During Tuesday night’s mayoral debate, Councilor at Large John R. Connolly and state Representative Martin J. Walsh engaged in several heated exchanges about unions, campaign spending, and negative tactics, all while tossing out facts and figures to bolster their arguments. Here, we take a look at a few of the claims, to sort out fact from fiction.
ISSUE: Did Walsh file legislation designed to ensure that a city or town could afford an arbitrator’s award?
When Walsh was attacked over arbitration legislation he has filed in the State House of Representatives, he defended the bill by suggesting it would beef up budgetary protections for cities and towns. “Built into that legislation was a provision saying an arbitration award would have to be based on the ability of a city or town to pay for that award,” he said. “That’s what the intent and the aim of my bill was to do.”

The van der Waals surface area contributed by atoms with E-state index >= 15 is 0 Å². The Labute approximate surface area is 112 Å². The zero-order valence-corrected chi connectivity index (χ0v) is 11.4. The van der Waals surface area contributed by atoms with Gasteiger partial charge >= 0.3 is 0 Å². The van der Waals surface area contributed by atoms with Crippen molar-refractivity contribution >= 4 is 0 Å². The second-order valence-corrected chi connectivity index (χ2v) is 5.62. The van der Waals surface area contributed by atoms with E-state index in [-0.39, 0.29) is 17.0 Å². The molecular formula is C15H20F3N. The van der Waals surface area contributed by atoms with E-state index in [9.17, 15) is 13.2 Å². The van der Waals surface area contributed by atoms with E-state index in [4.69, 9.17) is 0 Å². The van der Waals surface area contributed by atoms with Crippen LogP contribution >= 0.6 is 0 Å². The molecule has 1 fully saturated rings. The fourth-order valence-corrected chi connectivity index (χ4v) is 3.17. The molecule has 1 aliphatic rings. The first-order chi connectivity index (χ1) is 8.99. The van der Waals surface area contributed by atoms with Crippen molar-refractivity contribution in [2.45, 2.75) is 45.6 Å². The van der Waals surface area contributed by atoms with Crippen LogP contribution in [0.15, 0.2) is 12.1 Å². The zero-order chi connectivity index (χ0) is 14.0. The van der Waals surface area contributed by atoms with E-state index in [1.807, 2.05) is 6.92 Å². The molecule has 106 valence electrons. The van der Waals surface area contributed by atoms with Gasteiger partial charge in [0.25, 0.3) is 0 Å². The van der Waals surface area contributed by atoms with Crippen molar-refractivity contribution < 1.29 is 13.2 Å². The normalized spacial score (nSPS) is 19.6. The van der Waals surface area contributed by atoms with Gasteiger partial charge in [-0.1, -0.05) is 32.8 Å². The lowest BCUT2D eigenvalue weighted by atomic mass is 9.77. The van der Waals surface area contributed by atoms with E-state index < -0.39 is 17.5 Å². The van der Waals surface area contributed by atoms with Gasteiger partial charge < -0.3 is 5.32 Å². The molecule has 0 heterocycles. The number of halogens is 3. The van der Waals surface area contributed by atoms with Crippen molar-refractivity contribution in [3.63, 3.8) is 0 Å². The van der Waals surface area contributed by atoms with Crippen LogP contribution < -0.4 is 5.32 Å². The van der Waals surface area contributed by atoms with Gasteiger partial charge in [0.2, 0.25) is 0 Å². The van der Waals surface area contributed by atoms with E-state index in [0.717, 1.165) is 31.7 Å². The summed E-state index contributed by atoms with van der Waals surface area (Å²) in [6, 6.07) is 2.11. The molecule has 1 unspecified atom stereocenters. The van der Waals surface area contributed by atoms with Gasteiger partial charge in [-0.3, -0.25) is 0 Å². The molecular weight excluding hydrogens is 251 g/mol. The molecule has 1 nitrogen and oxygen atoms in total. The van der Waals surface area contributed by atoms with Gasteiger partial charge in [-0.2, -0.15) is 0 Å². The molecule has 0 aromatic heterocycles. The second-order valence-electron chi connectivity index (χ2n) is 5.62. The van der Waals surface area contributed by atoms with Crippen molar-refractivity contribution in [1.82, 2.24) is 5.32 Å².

FACT: Walsh is wrong. His bill would not install new fiscal safeguards. Walsh’s legislation would eliminate the requirement that a city council approve arbitration awards for police officers and firefighters. The ruling of an arbitrator would be final and binding under his bill. State law stipulates that arbitrators must consider what a municipality can afford. That would not be an added protection, as Walsh suggested.
ISSUE: Did unions give $2 million to Walsh’s campaign, as Connolly stated?
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